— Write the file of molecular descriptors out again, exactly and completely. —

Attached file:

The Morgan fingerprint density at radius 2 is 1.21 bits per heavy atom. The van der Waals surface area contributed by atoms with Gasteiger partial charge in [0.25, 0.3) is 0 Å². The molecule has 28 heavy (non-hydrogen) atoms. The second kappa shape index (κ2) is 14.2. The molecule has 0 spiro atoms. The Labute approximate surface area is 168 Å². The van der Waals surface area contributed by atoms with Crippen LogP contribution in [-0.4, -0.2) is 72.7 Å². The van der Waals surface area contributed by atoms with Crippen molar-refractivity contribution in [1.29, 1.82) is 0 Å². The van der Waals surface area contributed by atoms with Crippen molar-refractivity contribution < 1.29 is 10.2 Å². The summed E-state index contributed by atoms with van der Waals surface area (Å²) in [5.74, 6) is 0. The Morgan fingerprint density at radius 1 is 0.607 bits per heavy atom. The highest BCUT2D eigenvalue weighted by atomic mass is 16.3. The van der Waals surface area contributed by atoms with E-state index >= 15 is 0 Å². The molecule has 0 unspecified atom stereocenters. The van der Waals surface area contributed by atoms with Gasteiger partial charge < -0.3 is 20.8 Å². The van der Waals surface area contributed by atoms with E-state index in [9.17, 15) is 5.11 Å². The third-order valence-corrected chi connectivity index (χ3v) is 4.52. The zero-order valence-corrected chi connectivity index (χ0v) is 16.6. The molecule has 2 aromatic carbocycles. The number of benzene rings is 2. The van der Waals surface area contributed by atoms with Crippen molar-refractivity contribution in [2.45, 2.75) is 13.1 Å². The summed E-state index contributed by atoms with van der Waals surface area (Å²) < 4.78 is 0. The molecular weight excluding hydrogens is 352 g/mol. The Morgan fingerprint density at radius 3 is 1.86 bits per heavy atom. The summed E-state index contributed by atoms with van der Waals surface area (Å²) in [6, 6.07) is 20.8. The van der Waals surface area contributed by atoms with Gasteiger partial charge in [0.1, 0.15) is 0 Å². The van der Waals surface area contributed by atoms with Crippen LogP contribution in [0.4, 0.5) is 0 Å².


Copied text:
The Morgan fingerprint density at radius 2 is 1.21 bits per heavy atom. The van der Waals surface area contributed by atoms with Gasteiger partial charge in [0.25, 0.3) is 0 Å². The molecule has 28 heavy (non-hydrogen) atoms. The second kappa shape index (κ2) is 14.2. The molecule has 0 spiro atoms. The Labute approximate surface area is 168 Å². The van der Waals surface area contributed by atoms with Crippen LogP contribution in [-0.4, -0.2) is 72.7 Å². The van der Waals surface area contributed by atoms with Crippen molar-refractivity contribution in [1.29, 1.82) is 0 Å². The van der Waals surface area contributed by atoms with Crippen molar-refractivity contribution < 1.29 is 10.2 Å². The summed E-state index contributed by atoms with van der Waals surface area (Å²) in [5.74, 6) is 0. The Morgan fingerprint density at radius 1 is 0.607 bits per heavy atom. The highest BCUT2D eigenvalue weighted by atomic mass is 16.3. The van der Waals surface area contributed by atoms with E-state index >= 15 is 0 Å². The molecule has 0 unspecified atom stereocenters. The van der Waals surface area contributed by atoms with Gasteiger partial charge < -0.3 is 20.8 Å². The van der Waals surface area contributed by atoms with E-state index in [9.17, 15) is 5.11 Å². The third-order valence-corrected chi connectivity index (χ3v) is 4.52. The zero-order valence-corrected chi connectivity index (χ0v) is 16.6. The molecule has 2 aromatic carbocycles. The number of benzene rings is 2. The van der Waals surface area contributed by atoms with Crippen molar-refractivity contribution in [2.45, 2.75) is 13.1 Å². The summed E-state index contributed by atoms with van der Waals surface area (Å²) < 4.78 is 0. The molecular weight excluding hydrogens is 352 g/mol. The Morgan fingerprint density at radius 3 is 1.86 bits per heavy atom. The summed E-state index contributed by atoms with van der Waals surface area (Å²) in [6, 6.07) is 20.8. The van der Waals surface area contributed by atoms with Gasteiger partial charge in [0.1, 0.15) is 0 Å². The van der Waals surface area contributed by atoms with Crippen LogP contribution in [0.4, 0.5) is 0 Å².